Duet sectional title schemes need clear rules

Many owners in sectional title want to exploit the potential of their properties by adding a second dwelling or by subdividing if the property is large enough.

You could raise the building by one or more storeys, depending on what the municipality will approve.

“You can rent out the additions, or, if the property is too small for subdivision or the extension is vertical, you can create a duet sectional title scheme and sell the new portion off as a section,” said Anton Kelly of Paddocks, Rondebosch.

Mr Kelly is not a lawyer but he has had 11 years’ experience in the sectional title industry and is the course leader for Paddocks.

A sectional title scheme is one with only two sections, the minimum allowed by the Sectional Titles Act (STA). But there are some important points to consider when developing a property as a duet sectional title scheme.

“The new duet scheme will be subject to the STA and the Sectional Titles Schemes Management Act, (STSMA), and its prescribed rules. The problem is that sectional title schemes and the management provisions in the legislation are designed for shared use, shared responsibility, and democratic decision-making by many owners.

“However, the two owners in duet schemes invariably want to be independent of each other. Some conflict is almost unavoidable. Fortunately, most of the problem areas are provisions of the management rules, which can be changed,” Mr Kelly said.

The second point is the physical layout of the duet scheme. Views from the windows, access to the property, parking, water and electricity reticulation, and entertainment areas need to be as separate as possible, both to accommodate the owners’ desire to be independent and the application of the necessary rule changes.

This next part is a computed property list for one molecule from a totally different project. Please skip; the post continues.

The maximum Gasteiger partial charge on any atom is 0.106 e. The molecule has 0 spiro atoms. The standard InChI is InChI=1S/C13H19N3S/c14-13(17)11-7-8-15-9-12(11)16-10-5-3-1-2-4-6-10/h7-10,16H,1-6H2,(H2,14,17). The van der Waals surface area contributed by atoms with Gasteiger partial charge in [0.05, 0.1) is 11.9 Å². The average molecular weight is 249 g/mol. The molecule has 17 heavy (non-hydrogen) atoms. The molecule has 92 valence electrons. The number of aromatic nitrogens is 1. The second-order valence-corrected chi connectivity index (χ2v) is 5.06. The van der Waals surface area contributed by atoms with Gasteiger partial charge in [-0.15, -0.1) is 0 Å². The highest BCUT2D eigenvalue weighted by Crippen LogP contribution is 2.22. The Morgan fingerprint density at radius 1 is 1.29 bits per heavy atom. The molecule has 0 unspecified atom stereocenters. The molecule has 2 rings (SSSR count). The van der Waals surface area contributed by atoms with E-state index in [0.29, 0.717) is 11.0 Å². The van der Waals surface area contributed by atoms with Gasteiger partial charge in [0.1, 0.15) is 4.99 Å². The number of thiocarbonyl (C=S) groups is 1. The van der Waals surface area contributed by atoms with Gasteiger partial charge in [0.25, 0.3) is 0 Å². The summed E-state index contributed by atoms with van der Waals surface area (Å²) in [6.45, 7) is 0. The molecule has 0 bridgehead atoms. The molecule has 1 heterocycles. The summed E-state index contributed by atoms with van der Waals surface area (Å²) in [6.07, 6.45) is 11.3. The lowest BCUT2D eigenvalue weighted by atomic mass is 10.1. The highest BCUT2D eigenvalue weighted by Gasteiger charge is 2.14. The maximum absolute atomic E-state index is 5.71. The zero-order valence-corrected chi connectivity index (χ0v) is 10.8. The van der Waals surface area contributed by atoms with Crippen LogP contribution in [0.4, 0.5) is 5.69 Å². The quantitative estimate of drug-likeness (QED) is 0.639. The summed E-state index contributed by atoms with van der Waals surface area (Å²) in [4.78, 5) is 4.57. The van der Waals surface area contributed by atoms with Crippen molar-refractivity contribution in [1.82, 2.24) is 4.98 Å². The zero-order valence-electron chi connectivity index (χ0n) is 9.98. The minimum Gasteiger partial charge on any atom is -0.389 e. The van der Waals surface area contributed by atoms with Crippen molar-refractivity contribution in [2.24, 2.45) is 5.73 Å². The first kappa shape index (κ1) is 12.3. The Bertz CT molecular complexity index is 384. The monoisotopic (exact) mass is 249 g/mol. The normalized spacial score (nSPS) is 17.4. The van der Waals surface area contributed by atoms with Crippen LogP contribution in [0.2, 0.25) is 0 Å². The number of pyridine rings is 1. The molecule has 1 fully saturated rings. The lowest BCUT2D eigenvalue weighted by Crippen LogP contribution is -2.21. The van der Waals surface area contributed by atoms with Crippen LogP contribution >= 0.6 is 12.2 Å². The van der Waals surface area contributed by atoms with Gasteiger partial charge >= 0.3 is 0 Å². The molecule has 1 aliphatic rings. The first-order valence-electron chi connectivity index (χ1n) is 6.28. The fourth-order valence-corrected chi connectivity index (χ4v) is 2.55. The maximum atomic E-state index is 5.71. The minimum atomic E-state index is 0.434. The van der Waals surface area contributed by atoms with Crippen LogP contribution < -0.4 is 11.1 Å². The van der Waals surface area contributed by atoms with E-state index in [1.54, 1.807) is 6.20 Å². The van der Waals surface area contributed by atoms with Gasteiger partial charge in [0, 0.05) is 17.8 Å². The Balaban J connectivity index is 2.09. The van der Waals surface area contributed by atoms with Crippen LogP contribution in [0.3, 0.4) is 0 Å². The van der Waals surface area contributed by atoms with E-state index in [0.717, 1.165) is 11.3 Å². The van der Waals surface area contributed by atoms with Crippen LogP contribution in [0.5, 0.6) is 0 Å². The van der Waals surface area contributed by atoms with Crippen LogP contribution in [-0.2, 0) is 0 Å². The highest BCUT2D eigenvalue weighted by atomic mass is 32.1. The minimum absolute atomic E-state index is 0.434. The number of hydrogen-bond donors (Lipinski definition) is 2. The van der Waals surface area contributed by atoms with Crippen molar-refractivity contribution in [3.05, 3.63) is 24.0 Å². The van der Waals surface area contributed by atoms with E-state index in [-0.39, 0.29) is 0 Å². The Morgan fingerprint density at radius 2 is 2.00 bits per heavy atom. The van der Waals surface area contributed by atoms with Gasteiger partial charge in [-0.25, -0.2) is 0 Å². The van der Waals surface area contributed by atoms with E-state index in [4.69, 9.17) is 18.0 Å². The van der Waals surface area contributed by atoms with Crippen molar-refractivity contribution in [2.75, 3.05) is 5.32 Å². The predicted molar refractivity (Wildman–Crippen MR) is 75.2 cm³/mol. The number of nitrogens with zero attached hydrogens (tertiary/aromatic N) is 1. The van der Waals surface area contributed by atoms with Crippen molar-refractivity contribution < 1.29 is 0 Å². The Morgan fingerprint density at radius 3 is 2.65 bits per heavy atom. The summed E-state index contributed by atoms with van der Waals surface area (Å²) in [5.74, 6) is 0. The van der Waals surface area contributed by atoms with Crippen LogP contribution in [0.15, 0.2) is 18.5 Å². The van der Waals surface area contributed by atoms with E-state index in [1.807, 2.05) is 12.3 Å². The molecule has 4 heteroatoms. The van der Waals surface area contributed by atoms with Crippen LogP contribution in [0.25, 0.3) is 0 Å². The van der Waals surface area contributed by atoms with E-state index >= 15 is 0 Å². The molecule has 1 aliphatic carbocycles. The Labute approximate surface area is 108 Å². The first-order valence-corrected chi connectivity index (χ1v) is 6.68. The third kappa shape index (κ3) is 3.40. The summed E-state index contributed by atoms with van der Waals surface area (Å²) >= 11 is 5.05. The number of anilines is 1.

“There are some provisions of the STSMA, such as the requirement that the body corporate insure the building, and some practical realities, such as municipal supply of only one water and sewerage connection per property, that are unavoidable restrictions on separating the management processes of duet schemes so that the individual owners can take care of their own affairs, but a suitably tailored set of management rules can take care of most potential problems,” Mr Kelly explained.

Property owners considering extending their properties and developing a duet scheme should obtain the advice of an architect who has some experience of designing sectional title buildings in the area.

That professional will know the local municipality restrictions and regulations that apply to sectional title schemes, and understand how to design the building to avoid sharing of infrastructure.

They should also instruct a sectional title specialist attorney to draft rules that suit the specific requirements of the duet scheme. The attorney will also be able to give valuable advice on how to set up the scheme, both physically and from a management and administrative point of view, based on their experience in advising other duet scheme owners.

Visit www.paddocks.co.za for more information.